Tuesday, 5 May 2015

Liberation Day

Seventy years ago today, the Germans capitulated in hotel De Wereld [The World] in Wageningen and the Netherlands became free after five years of occupation. I thought I would dedicate this post to all the people who made that possible. Our country was liberated by allied forces from the UK, US, Poland, Canada, Australia and many other countries around the world.

They cared.

They cared enough about their fellow human beings in Europe risk their own lives.

In the Netherlands, we were liberated. Had we lived today, had the color of our skin been different, had we lived south of the Sahara, would anyone have cared enough to liberate us? We don't have any oil, so would the world have bothered?

Still, five years was too long for the hundreds of thousands of Jews, gypsies, gays, resistance workers and citizens who were killed: murdered, bombed or starved to death. Most of my friend Chawwa's relatives were murdered. Finding her a cousin who survived the Holocaust, when she thought everyone had been killed, will always be my proudest moment as a genealogist. Her other cousin, too young to get his picture taken, was old enough to be put on the train to the extermination camps.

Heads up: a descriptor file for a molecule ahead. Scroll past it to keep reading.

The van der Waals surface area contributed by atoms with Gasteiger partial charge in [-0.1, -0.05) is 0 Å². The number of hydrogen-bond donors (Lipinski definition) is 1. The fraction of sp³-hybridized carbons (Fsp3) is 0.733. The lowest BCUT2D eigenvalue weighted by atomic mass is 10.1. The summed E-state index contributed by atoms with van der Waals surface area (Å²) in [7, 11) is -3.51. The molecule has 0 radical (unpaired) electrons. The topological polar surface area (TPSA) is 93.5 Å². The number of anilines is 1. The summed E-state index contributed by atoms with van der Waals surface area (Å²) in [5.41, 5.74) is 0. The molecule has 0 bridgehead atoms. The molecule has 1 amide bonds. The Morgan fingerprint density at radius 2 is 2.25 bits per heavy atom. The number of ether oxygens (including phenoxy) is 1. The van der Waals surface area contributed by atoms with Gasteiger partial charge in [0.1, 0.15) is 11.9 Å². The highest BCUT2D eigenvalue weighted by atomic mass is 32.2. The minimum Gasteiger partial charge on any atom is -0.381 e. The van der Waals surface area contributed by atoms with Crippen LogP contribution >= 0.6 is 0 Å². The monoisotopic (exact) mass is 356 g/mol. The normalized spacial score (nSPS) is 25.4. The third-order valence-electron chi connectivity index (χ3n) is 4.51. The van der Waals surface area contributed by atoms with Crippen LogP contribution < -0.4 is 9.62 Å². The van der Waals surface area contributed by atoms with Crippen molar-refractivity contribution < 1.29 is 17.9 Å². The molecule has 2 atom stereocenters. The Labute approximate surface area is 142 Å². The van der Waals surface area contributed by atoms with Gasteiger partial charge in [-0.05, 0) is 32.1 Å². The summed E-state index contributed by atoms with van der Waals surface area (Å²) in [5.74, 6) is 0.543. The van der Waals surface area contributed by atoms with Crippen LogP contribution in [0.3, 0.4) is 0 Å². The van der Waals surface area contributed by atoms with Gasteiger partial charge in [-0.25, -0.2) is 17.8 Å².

Many soldiers gave their lives for our freedom. My great-aunt Riet fell in love with a Polish soldier, who promised to come back for her but never did. My aunt never knew that he had been killed in action. So many lives, cut short.

Yesterday, we commemorated the victims. Today, we celebrate our liberty.

Allied soldier hugged by girls. Source: Collection Anefo, Nationaal Archief.


  1. A beautiful and moving tribute, Yvette. Thank you.

  2. Thank you. This took my breath away.

  3. An evocative tribute and you are rightly proud to have "liberated" your friend's surviving cousin and brought him back to the family. As a young adult I had Dutch friends who had been in the Netherlands until their 30s and through the war. he had been conscripted to the labour camps in Germany but escaped and was hidden in a farmer's barn for a couple of years. She was involved withe the resistance. I remember a story she told of food supplies being parachuted into a Dutch city at liberation. Sadly one landed on the head of a person who was killed.


Hello, thanks for leaving a comment on the World Wide Genealogy Blog. All comments are moderated because of pesky spammers!

Best wishes
World Wide Genealogy Team